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Resilience and Adaptability: Our Daily Challenge

"Resilience is accepting your new reality, even if it's less good than the one you had before. You can fight it, you can do nothing but scream about what you've lost, or you can accept that and try to put together something that's good."
― Elizabeth Edwards

"Adaptability is the simple secret of survival."
―Jessica Tarahata Hagedorn

I have spent a lot of time this academic year repeating the mantra resilience and adaptability, two characteristics I value highly. Resilience, as commonly defined, is the capacity to keep going in the face of difficulty, and adaptability is the ability to adjust to new circumstances. I am proud of the way everyone in our entire School community―students, faculty, and staff―has displayed resilience and adaptability in the face of a multitude of challenges.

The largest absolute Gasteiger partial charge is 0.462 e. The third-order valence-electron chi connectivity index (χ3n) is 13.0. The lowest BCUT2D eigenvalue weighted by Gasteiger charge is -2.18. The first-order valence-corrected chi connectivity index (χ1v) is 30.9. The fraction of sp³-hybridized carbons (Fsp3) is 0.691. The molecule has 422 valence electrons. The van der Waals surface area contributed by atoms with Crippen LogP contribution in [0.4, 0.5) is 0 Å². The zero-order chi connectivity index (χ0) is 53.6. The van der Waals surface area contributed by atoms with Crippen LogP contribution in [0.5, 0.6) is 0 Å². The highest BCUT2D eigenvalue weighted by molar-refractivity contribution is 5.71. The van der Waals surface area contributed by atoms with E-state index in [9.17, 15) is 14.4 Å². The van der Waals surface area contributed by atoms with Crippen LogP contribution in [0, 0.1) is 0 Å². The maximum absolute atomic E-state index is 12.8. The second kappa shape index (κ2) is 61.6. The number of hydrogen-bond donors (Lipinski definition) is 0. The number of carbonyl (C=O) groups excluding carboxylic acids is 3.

Because I value resilience and adaptability so highly, and because I know that they are applicable to everyone here, in some manner, as we go through our days, I am devoting this Chapel Talk to a more personal reflection, rather than an institutional one. Speaking personally, my resilience and adaptability was sorely tested in 2020 by the pandemic, by loss, and by the imperative of antiracism. The testing has prompted some important and hard learning which I know will continue and will serve me well in all parts of my life moving forward.


For me, resilience was required by the very fact that COVID-19 forced us to close the campus for the spring and much of the summer. We could not be together as an in-person community, and what we do in-person together brings me such joy. I thrive on the chance interactions in the hallways, visiting classes or dropping by a dorm in the evening, engaging in conversations at lunch and dinner, watching music and drama performances, and cheering on our athletic teams. Like you, I needed to adapt to a Zoom way of interacting, for me with advisees, the monitors, larger groups of students, my faculty and staff colleagues, and parents and graduates. We had some excellent moments as a School last spring nonetheless, thanks to the hard work and creative thinking of many which I deeply appreciate. Our 2020 Prize Day week events come particularly to mind.